Questions and Answers about
Gestalt Theory and Edward C. Tolman:

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Latest update of this page: 23.05.2004

QUESTION (by Sergio C.):

I am writing a paper on the psychologist Tolman, for a theories of learning class in my college. I was wondering if you can help me find some information or resources that relate to Tolman and his ideas about gestalt.

ANSWER (by Michael Ruh and Gerhard Stemberger):

Although Edward C. TOLMAN has been a behaviorist, there are a lot of connections between Tolman and the founders of Gestalt psychology. There have been personal meetings and there have been several discussions about specific psychological questions.

Michael M. SOKAL ('Gestalt Psychology in America in the 1920s and 1930s'; in: St. Poggi (ed.), Gestalt Psychology - Its Origins, Foundations and Influence, Firenze: Olschki) writes:

"In 1912, Langfeld (then at Harvard) sent one of his students, Edward C. Tolman, to Giessen, where Koffka taught as a Privatdozent, and the American served as a subject in some early Gestalt experiments. After the war, when the opportunity next presented itself, Tolman returned to Giessen and Koffka for a few months.
By 1919, Tolman had 'conceived that a rat running in a maze must be learning a lay-out pattern,' and thus reinterpreted a standard behaviorist experiment in Gestalt terms.
In addition, at the International Congress of Psychology held during the summer of 1923 in Oxford, both Langfeld and Tolman 'had a private meeting' with Koffka and Köhler to discuss Gestalt psychology, and many other British (and visiting) psychologists also met and became impressed with the two Germans at the congress. Most importantly, Tolman kept in continual contact with Koffka for the two decades after the Congress, and his 'purposive behaviorism,' which stressed 'cognitive maps' quite like the Gestalt perceptual fields, was one of the
leading approaches to psychology in the 1930s"
(p. 92).

David J. MURRAY (Gestalt Psychology and the Cognitive Revolution, New York: Harvester, 1995) as well mentions, that TOLMAN at one time worked with KOFFKA in Germany (in the early 1920s), and draws the conclusion from this and other facts that "the reasons for the clash between the behaviorists and the Gestaltists concerning the need for 'goals' to be irreducible entities in a systematic psychological science include a historical factor" (p. 173; see also pp 19-20).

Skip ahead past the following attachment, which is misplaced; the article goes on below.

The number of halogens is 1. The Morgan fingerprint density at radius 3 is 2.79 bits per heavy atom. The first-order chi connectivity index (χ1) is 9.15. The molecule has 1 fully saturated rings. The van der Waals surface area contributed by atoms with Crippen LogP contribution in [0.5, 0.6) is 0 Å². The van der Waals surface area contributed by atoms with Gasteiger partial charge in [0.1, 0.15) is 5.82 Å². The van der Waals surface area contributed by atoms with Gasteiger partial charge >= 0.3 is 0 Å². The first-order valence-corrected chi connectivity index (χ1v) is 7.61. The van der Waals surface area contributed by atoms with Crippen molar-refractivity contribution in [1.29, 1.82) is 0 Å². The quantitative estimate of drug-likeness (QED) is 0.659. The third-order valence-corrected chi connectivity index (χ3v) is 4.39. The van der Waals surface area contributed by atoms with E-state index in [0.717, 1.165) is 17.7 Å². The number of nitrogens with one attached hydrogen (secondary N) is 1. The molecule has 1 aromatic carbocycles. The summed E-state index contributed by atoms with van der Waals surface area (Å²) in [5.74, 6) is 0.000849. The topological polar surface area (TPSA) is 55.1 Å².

In 1932 TOLMAN published an article about 'Lewin's Concept of Vectors' (Journal of General Psychology, 7, pp 3-15), in 1933 an article about 'Gestalt and Sign-Gestalt' (Psychological Review, 40, pp 391-411), analyzing rat behavior in terms of associations called 'sign-gestalts'.

Kurt KOFFKA reviewed TOLMANs book 'Purposive Behavior in Animals and Men' in 1933 in the Psychological Bulletin, 30, pp 440-451. TOLMAN and J. A. HOROWITZ wrote 'A Reply to Mr. Koffka' in the Psychological Bulletin, 30, pp 459-465, admitting that evidence was piling up that the physiology of the brain was molaristic or organized in a Gestalt-like way (p. 464), but maintaining that neurological and perceptual structures were related functionally, that they were not necessarily isomorphic.

In 'Principles of Gestalt Psychology' (1935, Harcourt Brace, New York) KOFFKA argues strictly against the behavioristic point of view of man. He refers to TOLMANs 'Purposive Behavior in Animals and Men' to argue from the Gestalt point of view. In the chapter titled 'The task of psychology' (p. 55-56) he refers to TOLMANs distinction between molecular and molar behavior, to demonstrate that they are totally different. He cites TOLMAN (1932): "It will be contended by us ... that 'behavior acts', though in no doubt in complete one-to-one correspondence with the underlying molecular facts of physics and physiology, have as 'molar' wholes, certain emergent properties of their own." From KOFFKAs and the Gestalt point of view this means, that (molar) behavior is fundamentally different from the underlying physiological process.